Mary Ann NicholsJack the rippers first victim

On August 31st we commemorated the 126th anniversary of the death of Mary Ann “Polly” Nichols, the first canonical victim of Jack the Ripper who was brutally murdered in Bucks Row. In this weeks blog we would like to take some time to look at her life and how it came to be that it was cruelly snuffed out on that fateful morning. We use the term “prostitute” to describe the victims of these vicious murders, but it is important to remember that they were often driven to this profession out of sheer desperation and that they were also women – daughters, sisters, wives and mothers. And of course no writing on any of the victims would be complete without acknowledging the tireless research of Neal Shelden in this area.

According to the Jack the Ripper A-Z, in 1888 Mary Ann Nichols was 5ft 2in tall with greying hair. Her features were described as delicate, and she had high cheekbones and grey eyes. Both her father and a journalist described her as looking ten years younger than her age. However, her front teeth were missing and she had a scar on her forehead from a childhood accident.

Mary Ann Nichols was born Mary Ann Walker on 26th August 1845 in Dean Street in the Soho are of London to locksmith Edward Walker and his wife Caroline. In 1864 she married William Nichols, a printer, and together they had five children. In 1877 William briefly eloped with a woman and Mary Ann took to drinking. Around this time their eldest son moved in with Mary Ann’s father and did not speak to his father until after his mother’s death. Over the next three years Mary Ann was to abscond from home at least five times until the couple finally separated in 1880. Following their separation William retained custody of the remaining children at home and paid Mary Ann a weekly allowance. In 1882 he learnt she was living off prostituttion and so discontinued the payments. She summonsed him for maintenance but he proved her “immoral lifestyle” and so she lost the case.

She spends the next several years in and out of Lambeth Workhouse and Infirmary (except a brief two month stint with her father in 1883) before moving in with a man named Thomas Drew in 1883 in Walworth. She lives here until October 1887 and was said to be respectably dressed when she attended her brothers funeral in 1886. After leaving Drew she has several stints in various workhouses but in December 1887 she is said to be sleeping rough in Trafalgar
Square, before being readmitted to various workhouses. In April 1888 she has a job working for a well to do family in Wandsworth. From here she writes to her father saying:
“I just write to you to say you will be glad to know that I am settled in my new place, and going all right up to now. My people went out yesterday, and have not returned, so I am left in charge. It is a grand place inside, with trees and gardens back and front. All has been newly done up. They are teetotallers, and very religious, so I ought to get on. They are very nice people, and I have not much to do. I hope you are all right and the boy has work. So goodbye now for the present. Yours truly, ‘Polly’ Answer soon please, and let me knowhow you are.

So it seems that Polly had found her feet again, a respectable job and over the worst times. Sadly it was not to last. In mid July 1888 she absconded and stole several items of clothing. There are no records of her movements for the next two weeks, but at the start of August she reappears in Gray’s Inn Temporary Workhouse. She then spends the next three weeks at a lodging house on Thrawl Street where she stays in a “surprisingly” clean room with three other women and shares a bed with another woman. From the 24th August until the night before her death she stays at The White House at 56 Flower and Dean Street, a dosshouse which controversially allowed men and women to share a bed.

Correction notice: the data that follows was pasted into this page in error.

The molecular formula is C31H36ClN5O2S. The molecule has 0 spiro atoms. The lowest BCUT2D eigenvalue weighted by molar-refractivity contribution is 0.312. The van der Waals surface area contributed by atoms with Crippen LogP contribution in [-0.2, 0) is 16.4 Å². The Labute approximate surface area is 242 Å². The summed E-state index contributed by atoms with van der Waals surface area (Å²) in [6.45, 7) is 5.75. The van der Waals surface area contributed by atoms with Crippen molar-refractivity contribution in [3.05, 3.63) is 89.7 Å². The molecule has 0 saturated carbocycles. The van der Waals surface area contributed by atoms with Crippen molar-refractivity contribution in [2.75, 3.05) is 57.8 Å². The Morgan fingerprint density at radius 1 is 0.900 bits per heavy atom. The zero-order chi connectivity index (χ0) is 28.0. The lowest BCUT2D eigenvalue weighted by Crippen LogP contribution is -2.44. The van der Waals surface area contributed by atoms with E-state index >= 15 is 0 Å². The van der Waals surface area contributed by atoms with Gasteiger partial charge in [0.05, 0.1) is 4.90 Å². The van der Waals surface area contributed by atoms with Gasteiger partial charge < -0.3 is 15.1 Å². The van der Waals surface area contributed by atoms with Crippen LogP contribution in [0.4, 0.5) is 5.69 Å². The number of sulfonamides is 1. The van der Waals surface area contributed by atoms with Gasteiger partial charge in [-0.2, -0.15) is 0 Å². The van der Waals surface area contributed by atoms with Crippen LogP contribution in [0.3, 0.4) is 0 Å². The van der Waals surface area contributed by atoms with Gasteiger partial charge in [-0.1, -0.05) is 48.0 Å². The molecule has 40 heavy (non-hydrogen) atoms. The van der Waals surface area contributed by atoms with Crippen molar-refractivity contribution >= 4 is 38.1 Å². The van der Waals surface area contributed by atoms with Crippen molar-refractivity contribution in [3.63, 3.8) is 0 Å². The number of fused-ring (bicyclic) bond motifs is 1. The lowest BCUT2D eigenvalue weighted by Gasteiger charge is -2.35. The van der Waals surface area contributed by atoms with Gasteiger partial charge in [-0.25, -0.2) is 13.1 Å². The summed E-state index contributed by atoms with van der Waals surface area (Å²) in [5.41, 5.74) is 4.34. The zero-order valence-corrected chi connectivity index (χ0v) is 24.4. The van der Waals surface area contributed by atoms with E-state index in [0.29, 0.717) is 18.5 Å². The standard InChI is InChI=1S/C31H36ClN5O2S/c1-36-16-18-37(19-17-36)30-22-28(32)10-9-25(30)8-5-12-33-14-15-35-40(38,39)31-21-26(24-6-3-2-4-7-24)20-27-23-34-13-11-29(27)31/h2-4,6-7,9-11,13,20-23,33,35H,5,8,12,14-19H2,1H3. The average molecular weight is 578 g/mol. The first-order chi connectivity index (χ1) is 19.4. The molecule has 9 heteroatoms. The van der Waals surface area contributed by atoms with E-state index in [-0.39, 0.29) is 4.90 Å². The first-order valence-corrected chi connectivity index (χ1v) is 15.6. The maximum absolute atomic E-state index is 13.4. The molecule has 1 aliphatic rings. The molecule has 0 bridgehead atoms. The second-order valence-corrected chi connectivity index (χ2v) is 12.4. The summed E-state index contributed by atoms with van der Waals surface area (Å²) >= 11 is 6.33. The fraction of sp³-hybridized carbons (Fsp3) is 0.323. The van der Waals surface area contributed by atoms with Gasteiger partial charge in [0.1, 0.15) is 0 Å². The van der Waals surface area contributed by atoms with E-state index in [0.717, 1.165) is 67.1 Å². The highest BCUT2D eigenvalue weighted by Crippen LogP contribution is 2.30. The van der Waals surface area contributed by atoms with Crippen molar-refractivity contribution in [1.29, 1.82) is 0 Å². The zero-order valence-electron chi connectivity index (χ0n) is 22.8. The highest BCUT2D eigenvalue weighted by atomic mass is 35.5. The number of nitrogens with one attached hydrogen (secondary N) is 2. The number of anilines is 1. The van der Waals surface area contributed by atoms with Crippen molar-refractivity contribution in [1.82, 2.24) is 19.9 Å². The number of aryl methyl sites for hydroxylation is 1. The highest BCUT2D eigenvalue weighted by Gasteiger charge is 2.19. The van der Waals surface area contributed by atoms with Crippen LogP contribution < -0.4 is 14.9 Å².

On Thursday 30th August at about 11.30pm she walks alone along Whitechapel Road. An hour later she is seen leaving the Frying Pan Pub in Brick Lane (the modern day Sheraz Curry House). Less than an hour later she seeks admission to her previous lodgings on Thrawl Street, and is described as being slightly tipsy. She is turned away by the deputy as she did not have the 4d required for a bed, but leaving she remarked “I’ll soon get my doss money – see what a jolly bonnet I’ve got now!” (she was reportedly wearing a new bonnet, which perhaps she felt made her look more attractive. Just over an hour later at 2.30am the woman she shared a bed with at 18 Thrawl Street (named Ellen Holland) met her at the corner of Osborn Street and Whitechapel High Street. Polly was described as being drunk and staggering. Ellen encouraged her to come back to Thrawl Street, but Polly refused, saying she had earned her doss money three times that day and spent it. Ellen would be the last person known person to see Polly alive other than her killer.

At 3.40am on the 31st August 1888 Charles Cross and Robert Paul walking to work along Bucks Row find Polly’s body. On the evening of 1st September her estranged husband William Nichols, her father Edward Walker, and eldest son Edward John Nichols (now 21 and an engineer) arrived at the mortuary to identify Polly’s body. This was the first time father and son had seen each other for many years. Inside the mortuary William stated “Seeing you as you are now, I forgive you for what you have done to me… Well there is no mistake about it. It has come to a sad end at last.” 126 years removed it is difficult to see what exactly William Nichols felt he was forgiving Polly for. A view apparently shared by the press at the time who sympathised with Polly, as well as Edward Walker and Edward John Nichols